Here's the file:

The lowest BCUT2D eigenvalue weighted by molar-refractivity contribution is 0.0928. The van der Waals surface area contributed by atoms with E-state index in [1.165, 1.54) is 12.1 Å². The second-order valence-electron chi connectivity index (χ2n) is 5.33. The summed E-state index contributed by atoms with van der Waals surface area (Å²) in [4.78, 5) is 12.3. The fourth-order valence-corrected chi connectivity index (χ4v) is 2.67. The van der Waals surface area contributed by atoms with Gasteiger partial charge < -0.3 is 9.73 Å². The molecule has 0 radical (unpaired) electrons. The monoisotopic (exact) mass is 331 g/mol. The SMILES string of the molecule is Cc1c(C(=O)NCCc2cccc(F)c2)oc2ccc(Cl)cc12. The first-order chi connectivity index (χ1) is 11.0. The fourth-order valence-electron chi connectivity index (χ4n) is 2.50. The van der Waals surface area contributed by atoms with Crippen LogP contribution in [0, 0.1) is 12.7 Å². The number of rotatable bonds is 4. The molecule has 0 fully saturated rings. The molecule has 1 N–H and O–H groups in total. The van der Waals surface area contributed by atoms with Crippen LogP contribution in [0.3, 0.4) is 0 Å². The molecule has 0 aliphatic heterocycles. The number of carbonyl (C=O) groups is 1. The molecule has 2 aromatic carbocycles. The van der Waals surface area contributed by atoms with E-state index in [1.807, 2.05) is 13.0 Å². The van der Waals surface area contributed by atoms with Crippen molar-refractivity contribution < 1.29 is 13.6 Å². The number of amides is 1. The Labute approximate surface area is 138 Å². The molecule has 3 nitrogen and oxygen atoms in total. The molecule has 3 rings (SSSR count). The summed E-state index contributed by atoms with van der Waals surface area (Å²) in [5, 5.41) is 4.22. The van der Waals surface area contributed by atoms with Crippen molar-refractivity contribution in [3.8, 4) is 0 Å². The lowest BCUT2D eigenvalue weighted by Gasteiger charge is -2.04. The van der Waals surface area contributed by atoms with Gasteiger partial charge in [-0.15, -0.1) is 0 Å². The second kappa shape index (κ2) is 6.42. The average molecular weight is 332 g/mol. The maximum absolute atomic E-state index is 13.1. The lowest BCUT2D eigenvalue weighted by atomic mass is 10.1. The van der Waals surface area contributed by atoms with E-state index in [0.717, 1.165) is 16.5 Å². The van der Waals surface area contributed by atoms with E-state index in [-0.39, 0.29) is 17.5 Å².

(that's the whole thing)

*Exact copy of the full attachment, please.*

The lowest BCUT2D eigenvalue weighted by molar-refractivity contribution is 0.0928. The van der Waals surface area contributed by atoms with E-state index in [1.165, 1.54) is 12.1 Å². The second-order valence-electron chi connectivity index (χ2n) is 5.33. The summed E-state index contributed by atoms with van der Waals surface area (Å²) in [4.78, 5) is 12.3. The fourth-order valence-corrected chi connectivity index (χ4v) is 2.67. The van der Waals surface area contributed by atoms with Gasteiger partial charge < -0.3 is 9.73 Å². The molecule has 0 radical (unpaired) electrons. The monoisotopic (exact) mass is 331 g/mol. The SMILES string of the molecule is Cc1c(C(=O)NCCc2cccc(F)c2)oc2ccc(Cl)cc12. The first-order chi connectivity index (χ1) is 11.0. The fourth-order valence-electron chi connectivity index (χ4n) is 2.50. The van der Waals surface area contributed by atoms with Crippen LogP contribution in [0, 0.1) is 12.7 Å². The number of rotatable bonds is 4. The molecule has 0 fully saturated rings. The molecule has 1 N–H and O–H groups in total. The van der Waals surface area contributed by atoms with Crippen LogP contribution in [0.3, 0.4) is 0 Å². The molecule has 0 aliphatic heterocycles. The number of carbonyl (C=O) groups is 1. The molecule has 2 aromatic carbocycles. The van der Waals surface area contributed by atoms with E-state index in [1.807, 2.05) is 13.0 Å². The van der Waals surface area contributed by atoms with Crippen molar-refractivity contribution < 1.29 is 13.6 Å². The number of amides is 1. The Labute approximate surface area is 138 Å². The molecule has 3 nitrogen and oxygen atoms in total. The molecule has 3 rings (SSSR count). The summed E-state index contributed by atoms with van der Waals surface area (Å²) in [5, 5.41) is 4.22. The van der Waals surface area contributed by atoms with Crippen molar-refractivity contribution in [3.8, 4) is 0 Å². The lowest BCUT2D eigenvalue weighted by Gasteiger charge is -2.04. The van der Waals surface area contributed by atoms with Gasteiger partial charge in [-0.15, -0.1) is 0 Å². The second kappa shape index (κ2) is 6.42. The average molecular weight is 332 g/mol. The maximum absolute atomic E-state index is 13.1. The lowest BCUT2D eigenvalue weighted by atomic mass is 10.1. The van der Waals surface area contributed by atoms with E-state index in [0.717, 1.165) is 16.5 Å². The van der Waals surface area contributed by atoms with E-state index in [-0.39, 0.29) is 17.5 Å².